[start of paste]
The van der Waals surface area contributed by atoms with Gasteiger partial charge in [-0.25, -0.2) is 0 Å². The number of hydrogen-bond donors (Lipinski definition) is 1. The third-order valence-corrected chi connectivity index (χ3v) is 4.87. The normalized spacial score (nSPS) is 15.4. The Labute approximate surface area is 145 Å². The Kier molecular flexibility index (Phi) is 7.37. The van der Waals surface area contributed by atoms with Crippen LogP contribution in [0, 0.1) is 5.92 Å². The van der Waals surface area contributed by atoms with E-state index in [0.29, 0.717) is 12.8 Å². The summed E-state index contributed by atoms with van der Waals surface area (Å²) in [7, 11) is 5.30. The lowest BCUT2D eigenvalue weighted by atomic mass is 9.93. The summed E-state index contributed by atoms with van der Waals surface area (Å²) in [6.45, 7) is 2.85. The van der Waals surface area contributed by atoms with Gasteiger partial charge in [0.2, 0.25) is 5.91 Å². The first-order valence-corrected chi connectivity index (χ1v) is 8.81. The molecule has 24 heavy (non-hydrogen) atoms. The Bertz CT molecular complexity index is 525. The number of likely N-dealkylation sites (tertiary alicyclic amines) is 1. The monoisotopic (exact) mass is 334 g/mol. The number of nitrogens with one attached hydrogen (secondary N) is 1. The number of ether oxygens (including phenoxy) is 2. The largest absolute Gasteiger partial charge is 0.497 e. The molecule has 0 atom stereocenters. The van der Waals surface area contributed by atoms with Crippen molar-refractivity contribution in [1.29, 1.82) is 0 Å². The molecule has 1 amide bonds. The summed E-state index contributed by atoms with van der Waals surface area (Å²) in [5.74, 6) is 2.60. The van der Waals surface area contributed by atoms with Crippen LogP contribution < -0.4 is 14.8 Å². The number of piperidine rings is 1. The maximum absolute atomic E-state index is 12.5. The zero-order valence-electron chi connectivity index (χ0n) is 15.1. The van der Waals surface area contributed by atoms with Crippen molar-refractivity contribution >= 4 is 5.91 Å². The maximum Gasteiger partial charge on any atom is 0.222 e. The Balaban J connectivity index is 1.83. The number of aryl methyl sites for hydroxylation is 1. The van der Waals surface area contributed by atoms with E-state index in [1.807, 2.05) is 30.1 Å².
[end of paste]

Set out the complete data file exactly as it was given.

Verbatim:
The van der Waals surface area contributed by atoms with Gasteiger partial charge in [-0.25, -0.2) is 0 Å². The number of hydrogen-bond donors (Lipinski definition) is 1. The third-order valence-corrected chi connectivity index (χ3v) is 4.87. The normalized spacial score (nSPS) is 15.4. The Labute approximate surface area is 145 Å². The Kier molecular flexibility index (Phi) is 7.37. The van der Waals surface area contributed by atoms with Crippen LogP contribution in [0, 0.1) is 5.92 Å². The van der Waals surface area contributed by atoms with E-state index in [0.29, 0.717) is 12.8 Å². The summed E-state index contributed by atoms with van der Waals surface area (Å²) in [7, 11) is 5.30. The lowest BCUT2D eigenvalue weighted by atomic mass is 9.93. The summed E-state index contributed by atoms with van der Waals surface area (Å²) in [6.45, 7) is 2.85. The van der Waals surface area contributed by atoms with Gasteiger partial charge in [0.2, 0.25) is 5.91 Å². The first-order valence-corrected chi connectivity index (χ1v) is 8.81. The molecule has 24 heavy (non-hydrogen) atoms. The Bertz CT molecular complexity index is 525. The number of likely N-dealkylation sites (tertiary alicyclic amines) is 1. The monoisotopic (exact) mass is 334 g/mol. The number of nitrogens with one attached hydrogen (secondary N) is 1. The number of ether oxygens (including phenoxy) is 2. The largest absolute Gasteiger partial charge is 0.497 e. The molecule has 0 atom stereocenters. The van der Waals surface area contributed by atoms with Crippen molar-refractivity contribution in [1.29, 1.82) is 0 Å². The molecule has 1 amide bonds. The summed E-state index contributed by atoms with van der Waals surface area (Å²) in [5.74, 6) is 2.60. The van der Waals surface area contributed by atoms with Crippen LogP contribution < -0.4 is 14.8 Å². The number of piperidine rings is 1. The maximum absolute atomic E-state index is 12.5. The zero-order valence-electron chi connectivity index (χ0n) is 15.1. The van der Waals surface area contributed by atoms with Crippen molar-refractivity contribution >= 4 is 5.91 Å². The maximum Gasteiger partial charge on any atom is 0.222 e. The Balaban J connectivity index is 1.83. The number of aryl methyl sites for hydroxylation is 1. The van der Waals surface area contributed by atoms with E-state index in [1.807, 2.05) is 30.1 Å².